Normally one of the pairs will head to the stage start to get rider interviews, vision for montages and any other content that they need. From there both camera teams head to the stage finish where they watch the rest of the race in the SBS truck before filming post-race interviews.
Before packing up for the day they film segments for the daily highlights show, SBS’s online show and the post-race analysis by Tommo and a guest. Stu told us:
“We generally pack up at the finish about 7pm and it’s probably about an hour to an hour and a half that night to get to our next hotel. And that’s the easy stages.”
The big mountain-top-finish stages might look impressive on TV but they’re a nightmare for the thousands of people that work behind the scenes to keep the Tour de France running and shared with the masses.
“Two years ago we were trying to get off Alpe d’Huez and Tommo was staying in Grenoble”, Stu told us. “He left at 10pm and it took him 4 hours to drive to Grenoble [roughly 50km away]”.
The team had a similar difficulty on stage 15 of this year’s Tour when it took them 95 minutes to drive the 20km from the base of Mont Ventoux to the summit, thanks to all the riders on the road trying to get up the mountain to watch the race.
And while rest days give viewers in the Australian time zones a chance to catch up on much needed sleep, they’re hardly restful for the SBS team.
“Our editor spends that time compiling vision and going through what we’ve seen so far, editing montage material for the next day”, Stu said. “It’s a really good opportunity for some housekeeping for him.”
For Stu and the camera crews the rest days are all about heading to press conferences and getting interviews.
Tour de France broadcast rights
While SBS now broadcasts every stage of the Tour de France live, that wasn’t always the case. It was in 1991 that the station first beamed the race into Australian living rooms and at that time it was a simple half-hour highlights package they bought the rights to and broadcast at 6 o’clock every evening.
As SBS’s Head of Sport, Ken Shipp, told me, it was the presence of Australians in the race that saw SBS ramp up its coverage in the years after that.
“Thereafter we actually sent a small team to the Tour de France each year … to provide an Australian perspective and to give essentially a hosting top and tail around that program.”
From a highlights package to a highlight package with an on-the-ground “top and tail” the coverage started including live stages as well. It started off small with only a handful of stages broadcast live, but these days all 21 stages are broadcast live on SBS.
As you might expect, going from broadcasting a highlights package to broadcasting the race live adds a significant financial cost.
Ken estimated that it costs roughly 10 times more to broadcast a stage live than it does as highlights, due to the cost of having a team on the ground to provide an Australian context, and the fact live broadcast rights cost more than highlights rights.
SBS is currently in the middle of a seven-year contract to broadcast the Tour de France in Australia, a contract that runs out in 2017. And this year, for the first time, SBS has the exclusive live and highlights rights for Australia, meaning Eurosport, on pay TV network Foxtel, isn’t able to broadcast more than a couple of minutes of race footage per day.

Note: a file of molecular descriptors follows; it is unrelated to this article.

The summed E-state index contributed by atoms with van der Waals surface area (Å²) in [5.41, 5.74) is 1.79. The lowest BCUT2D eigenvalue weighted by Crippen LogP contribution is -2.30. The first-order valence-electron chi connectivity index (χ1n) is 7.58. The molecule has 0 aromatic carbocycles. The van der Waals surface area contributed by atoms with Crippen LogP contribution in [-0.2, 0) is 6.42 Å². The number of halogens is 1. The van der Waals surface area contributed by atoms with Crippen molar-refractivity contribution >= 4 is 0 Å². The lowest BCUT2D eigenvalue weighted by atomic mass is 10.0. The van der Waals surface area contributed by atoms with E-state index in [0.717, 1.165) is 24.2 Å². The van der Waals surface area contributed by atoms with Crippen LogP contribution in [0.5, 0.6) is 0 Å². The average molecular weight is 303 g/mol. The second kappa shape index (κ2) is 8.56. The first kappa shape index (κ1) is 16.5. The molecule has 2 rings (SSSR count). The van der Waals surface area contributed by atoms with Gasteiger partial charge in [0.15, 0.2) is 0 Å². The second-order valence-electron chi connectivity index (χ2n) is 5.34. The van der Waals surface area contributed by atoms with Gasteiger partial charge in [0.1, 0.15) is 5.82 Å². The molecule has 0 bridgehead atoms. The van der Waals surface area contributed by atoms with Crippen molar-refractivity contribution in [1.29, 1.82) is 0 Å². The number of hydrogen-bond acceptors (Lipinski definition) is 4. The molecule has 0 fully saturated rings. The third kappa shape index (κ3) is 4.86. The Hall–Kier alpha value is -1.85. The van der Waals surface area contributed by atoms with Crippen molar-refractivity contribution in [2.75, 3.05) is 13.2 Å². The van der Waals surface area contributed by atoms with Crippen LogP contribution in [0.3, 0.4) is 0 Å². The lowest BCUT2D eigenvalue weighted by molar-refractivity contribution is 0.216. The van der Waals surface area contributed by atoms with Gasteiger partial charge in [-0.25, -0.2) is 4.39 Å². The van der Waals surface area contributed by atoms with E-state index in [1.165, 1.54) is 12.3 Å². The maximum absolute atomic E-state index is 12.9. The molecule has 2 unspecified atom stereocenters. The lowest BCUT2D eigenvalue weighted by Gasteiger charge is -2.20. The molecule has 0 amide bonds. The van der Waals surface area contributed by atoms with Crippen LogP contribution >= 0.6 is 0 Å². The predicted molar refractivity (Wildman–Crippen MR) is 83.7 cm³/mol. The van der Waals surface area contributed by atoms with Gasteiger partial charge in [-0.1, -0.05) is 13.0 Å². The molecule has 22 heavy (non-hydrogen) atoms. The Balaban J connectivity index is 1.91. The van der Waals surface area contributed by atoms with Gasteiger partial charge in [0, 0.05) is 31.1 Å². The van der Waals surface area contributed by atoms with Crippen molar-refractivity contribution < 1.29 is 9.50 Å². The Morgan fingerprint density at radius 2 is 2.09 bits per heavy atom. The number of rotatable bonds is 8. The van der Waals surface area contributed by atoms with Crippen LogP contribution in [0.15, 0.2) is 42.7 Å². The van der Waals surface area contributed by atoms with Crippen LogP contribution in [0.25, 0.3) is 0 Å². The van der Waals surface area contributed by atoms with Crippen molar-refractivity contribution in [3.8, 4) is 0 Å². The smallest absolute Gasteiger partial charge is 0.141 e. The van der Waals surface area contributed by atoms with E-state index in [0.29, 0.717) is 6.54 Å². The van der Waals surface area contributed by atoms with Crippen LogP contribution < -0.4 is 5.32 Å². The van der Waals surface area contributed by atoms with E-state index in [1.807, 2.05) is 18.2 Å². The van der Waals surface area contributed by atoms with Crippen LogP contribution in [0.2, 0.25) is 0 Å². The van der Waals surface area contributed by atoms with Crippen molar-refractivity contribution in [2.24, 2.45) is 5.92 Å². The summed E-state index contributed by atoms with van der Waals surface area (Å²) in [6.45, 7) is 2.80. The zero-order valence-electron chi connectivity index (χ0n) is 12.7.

(UPDATE: An hour after this piece was published SBS announced that they’d extended their rights deal with ASO until 2023.)
Ken told me that SBS commits $4-5 million a year to cycling but was reluctant (and legally unable) to say how much of that is made up of the network’s rights agreement for the Tour de France. He also made it clear that he didn’t want the dollar figure “to be out there in the market”, for fear of giving SBS’s rivals a competitive advantage.
“I do expect there will be some competition [when the contract ends] because now that [rival networks] have multiple digital platforms like Go, and Gem and 7Mate, they’re looking for content”, Ken said. “There’s no question there’s going to be competition.”
Perhaps the biggest competition will come from the Nine Network who have showed a renewed interest in cycling in recent years and have bought the rights to the Tour Down Under.
The 2013 Tour de France might still be in progress but the team at SBS is already thinking about the 2014 edition and considering the improvements they can make. Indeed, planning for the Tour de France is a year-round exercise.
The next year’s route is announced in October and the team books accommodation and transport shortly afterwards. Rider interviews are filmed at the Tour Down Under and the months leading up to the Tour de France are always filled with preparation.
And it’s no wonder SBS invests so much time and money into the Tour de France. The race is one of the network’s most prized assets and one of its best-rating offerings. Ken Shipp told me that mountain stages late in the Tour often attract double or triple the ratings SBS would normally receive for that particular time slot.
So as you settle in to watch tonight’s stage of Le Tour, take a moment to think about all the work and planning that goes on behind the scenes to deliver coverage of the race to your lounge room. It’s a combined effort by teams working on opposite sides of the globe to ensure that Australian cycling fans get an Australian perspective on the biggest annual sporting event in the world.
Thanks very much to Ken Shipp and Stu Randall for taking the time to speak with me. Thanks too to Matt, Mike, Scott, Dave, Ollie, Kate, Mark, Anthony and Ryan for letting me hang out and take photos of them at work.